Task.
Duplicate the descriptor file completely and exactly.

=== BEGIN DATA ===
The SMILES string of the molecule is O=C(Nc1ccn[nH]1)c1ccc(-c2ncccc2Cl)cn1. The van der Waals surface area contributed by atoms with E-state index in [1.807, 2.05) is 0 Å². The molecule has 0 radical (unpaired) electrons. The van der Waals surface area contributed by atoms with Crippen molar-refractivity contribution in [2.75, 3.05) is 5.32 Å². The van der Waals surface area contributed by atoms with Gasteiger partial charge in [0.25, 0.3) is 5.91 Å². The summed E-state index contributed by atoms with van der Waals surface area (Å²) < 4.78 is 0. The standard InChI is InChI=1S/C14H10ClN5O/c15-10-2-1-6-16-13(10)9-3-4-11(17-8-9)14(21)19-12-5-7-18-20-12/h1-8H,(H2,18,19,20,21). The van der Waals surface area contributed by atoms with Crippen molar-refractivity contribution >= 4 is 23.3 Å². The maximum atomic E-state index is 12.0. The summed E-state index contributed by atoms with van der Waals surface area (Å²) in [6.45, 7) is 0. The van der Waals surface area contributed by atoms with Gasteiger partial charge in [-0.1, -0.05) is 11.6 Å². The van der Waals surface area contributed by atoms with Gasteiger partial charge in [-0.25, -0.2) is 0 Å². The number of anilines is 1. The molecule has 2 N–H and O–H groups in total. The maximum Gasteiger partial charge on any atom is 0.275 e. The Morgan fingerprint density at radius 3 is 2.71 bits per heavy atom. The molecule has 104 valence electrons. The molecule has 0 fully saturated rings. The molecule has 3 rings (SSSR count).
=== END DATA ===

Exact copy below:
The SMILES string of the molecule is O=C(Nc1ccn[nH]1)c1ccc(-c2ncccc2Cl)cn1. The van der Waals surface area contributed by atoms with E-state index in [1.807, 2.05) is 0 Å². The molecule has 0 radical (unpaired) electrons. The van der Waals surface area contributed by atoms with Crippen molar-refractivity contribution in [2.75, 3.05) is 5.32 Å². The van der Waals surface area contributed by atoms with Gasteiger partial charge in [0.25, 0.3) is 5.91 Å². The summed E-state index contributed by atoms with van der Waals surface area (Å²) < 4.78 is 0. The standard InChI is InChI=1S/C14H10ClN5O/c15-10-2-1-6-16-13(10)9-3-4-11(17-8-9)14(21)19-12-5-7-18-20-12/h1-8H,(H2,18,19,20,21). The van der Waals surface area contributed by atoms with Crippen molar-refractivity contribution >= 4 is 23.3 Å². The maximum atomic E-state index is 12.0. The summed E-state index contributed by atoms with van der Waals surface area (Å²) in [6.45, 7) is 0. The van der Waals surface area contributed by atoms with Gasteiger partial charge in [-0.1, -0.05) is 11.6 Å². The van der Waals surface area contributed by atoms with Gasteiger partial charge in [-0.25, -0.2) is 0 Å². The number of anilines is 1. The molecule has 2 N–H and O–H groups in total. The maximum Gasteiger partial charge on any atom is 0.275 e. The Morgan fingerprint density at radius 3 is 2.71 bits per heavy atom. The molecule has 104 valence electrons. The molecule has 0 fully saturated rings. The molecule has 3 rings (SSSR count).